Practically everyone you know is on Facebook (NASDAQ: FB), but how does the tech company take all those profiles, likes, and comments and turn them into a business that brought in over $50 billion in revenue in 2018? We’re here to answer that question with a video from our YouTube channel! (A full transcript follows the video.) https://youtu.be/L0AJABsw9Ww Narrator: Facebook has a massive global audience. Every month, 2.3 billion people log in to its namesake platform to connect with friends and family. That reach is practically unprecedented, and advertisers have taken notice – over 7 million…
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Practically everyone you know is on Facebook (NASDAQ: FB), but how does the tech company take all those profiles, likes, and comments and turn them into a business that brought in over $50 billion in revenue in 2018?
We’re here to answer that question with a video from our YouTube channel! (A full transcript follows the video.)
Narrator: Facebook has a massive global audience. Every month, 2.3 billion people log in to its namesake platform to connect with friends and family.
That reach is practically unprecedented, and advertisers have taken notice – over 7 million use the platform to reach customers. Advertising is the moneymaker for Facebook, comprising 99% of the company’s overall revenue.
In this video, we’re going to explain how Facebook turned status updates and pictures of your dog into a multibillion-dollar advertising empire.
The global digital advertising market is effectively a duopoly controlled by Facebook and Alphabet‘s (NASDAQ: GOOGL)(NASDAQ: GOOG) Google. In 2019, the two platforms are projected to control over 50% of the $327 billion market.
In 2018, Facebook logged over $55 billion in revenue, up 37% year-over-year.
Facebook and Google tackle advertising slightly differently, but their success comes down to the same thing — Targeting!
Targeted advertising uses sophisticated methods to let marketers drill down to specific audiences — the groups that have certain traits that are related to the product or message the advertiser is selling. The traits might be demographic and involve gender, age, the level of education, income level and/or employment. Or they could be psychographic traits that focus on the consumer’s values, personality, attitudes, opinions, lifestyles and interests.
Add some behavioral variables to the equation like browser history, purchase history, and other recent online activity and you have a VERY firm idea of who a consumer is.
With all of these tools at their disposal, advertisers can focus on the most qualified people for their message, leading to better performing campaigns and higher return-on-investment for every ad dollar spent.
Facebook is a gold-mine for this kind of targeting, because it knows who you are, where you work, your friends, and interests from the page you follow. And it has that data on A LOT of people.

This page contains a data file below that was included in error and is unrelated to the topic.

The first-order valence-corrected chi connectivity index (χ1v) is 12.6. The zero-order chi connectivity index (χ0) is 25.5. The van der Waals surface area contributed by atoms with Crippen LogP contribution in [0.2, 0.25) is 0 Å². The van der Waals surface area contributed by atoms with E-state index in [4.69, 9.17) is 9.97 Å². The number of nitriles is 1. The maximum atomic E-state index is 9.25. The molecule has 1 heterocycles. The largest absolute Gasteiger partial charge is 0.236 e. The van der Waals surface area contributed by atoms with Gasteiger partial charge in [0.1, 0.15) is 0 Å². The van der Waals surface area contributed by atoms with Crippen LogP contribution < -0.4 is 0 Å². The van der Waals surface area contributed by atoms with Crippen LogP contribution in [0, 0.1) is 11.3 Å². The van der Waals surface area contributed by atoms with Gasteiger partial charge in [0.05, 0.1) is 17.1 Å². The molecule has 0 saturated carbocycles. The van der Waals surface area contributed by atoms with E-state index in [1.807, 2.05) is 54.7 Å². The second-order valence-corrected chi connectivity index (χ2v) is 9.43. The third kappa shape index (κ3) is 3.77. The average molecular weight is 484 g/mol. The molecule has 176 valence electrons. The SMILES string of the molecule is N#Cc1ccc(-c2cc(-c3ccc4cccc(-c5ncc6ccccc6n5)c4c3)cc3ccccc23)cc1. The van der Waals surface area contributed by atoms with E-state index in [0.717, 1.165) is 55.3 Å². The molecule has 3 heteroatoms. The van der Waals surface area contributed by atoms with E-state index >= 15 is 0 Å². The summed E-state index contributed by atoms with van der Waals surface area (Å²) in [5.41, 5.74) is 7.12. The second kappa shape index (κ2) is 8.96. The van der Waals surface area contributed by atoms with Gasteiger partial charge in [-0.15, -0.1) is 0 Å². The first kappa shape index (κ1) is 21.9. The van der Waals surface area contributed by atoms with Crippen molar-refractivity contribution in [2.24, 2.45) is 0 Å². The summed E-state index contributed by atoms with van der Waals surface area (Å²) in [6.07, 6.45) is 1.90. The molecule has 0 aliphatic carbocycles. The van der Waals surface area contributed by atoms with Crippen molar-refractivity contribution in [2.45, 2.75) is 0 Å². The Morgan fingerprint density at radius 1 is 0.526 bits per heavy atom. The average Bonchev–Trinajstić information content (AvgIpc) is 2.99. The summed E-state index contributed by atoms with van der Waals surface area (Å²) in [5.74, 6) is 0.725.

As already mentioned, Facebook has about 2.3 billion global Monthly Active Users, its photo-sharing property Instagram also boasts over 1 billion Monthly Active Users.
But some of that audience is more valuable to advertisers than others.
Of those 2.3 billion monthly Facebook users, about 10%, or 242 million, are in the United States and Canada. Instagram has approximately 132 million U.S. and Canadian users, or 13% of its total.
All told, North America made up 48% of the company’s revenue in 2018.
That’s because on a per-user basis, users in the U.S. and Canada are more valuable to advertisers. Ad rates are generally a reflection of consumer purchasing power.
Worldwide Facebook earned an average of roughly $25 per user on ads in 2018. But in the U.S. and Canada, that average was almost $110.
But big picture, growth in Facebook’s home market is going to be harder to come by, because it’s pretty saturated. Think about it, thanks to the network effect, most people you know are on Facebook. That’s why you’re on Facebook.
The platform had 231 million monthly active users at the end of 2016, in the past two years its only added 11 million to that total.
During that time, the platform saw international MAUs go from 1.6 billion to 2.1 billion.
So, what is Facebook doing to adjust?
The company has really turned on the ad-engine for its other properties like Instagram to help maintain its growth figures. Specific numbers are hard to come by, but one source estimated that Instagram’s U.S. ad revenue jumped 70% in 2018. Other sources say Instagram’s overall revenue will grow to $10.9 billion in 2019, a 22.5% jump, year over year.
The company also has two messaging apps — WhatsApp and Messenger – that each have over a billion monthly users. But, so far, Mark Zuckerberg and company haven’t quite figured out how to monetize them.
Targeted ads are the reason investors “Like” Facebook. Long-term the company will have to figure out how to port that model to its messaging properties OR find another way to monetize its untapped platforms.
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The information provided is for general information purposes only and is not intended to be personalised investment or financial advice.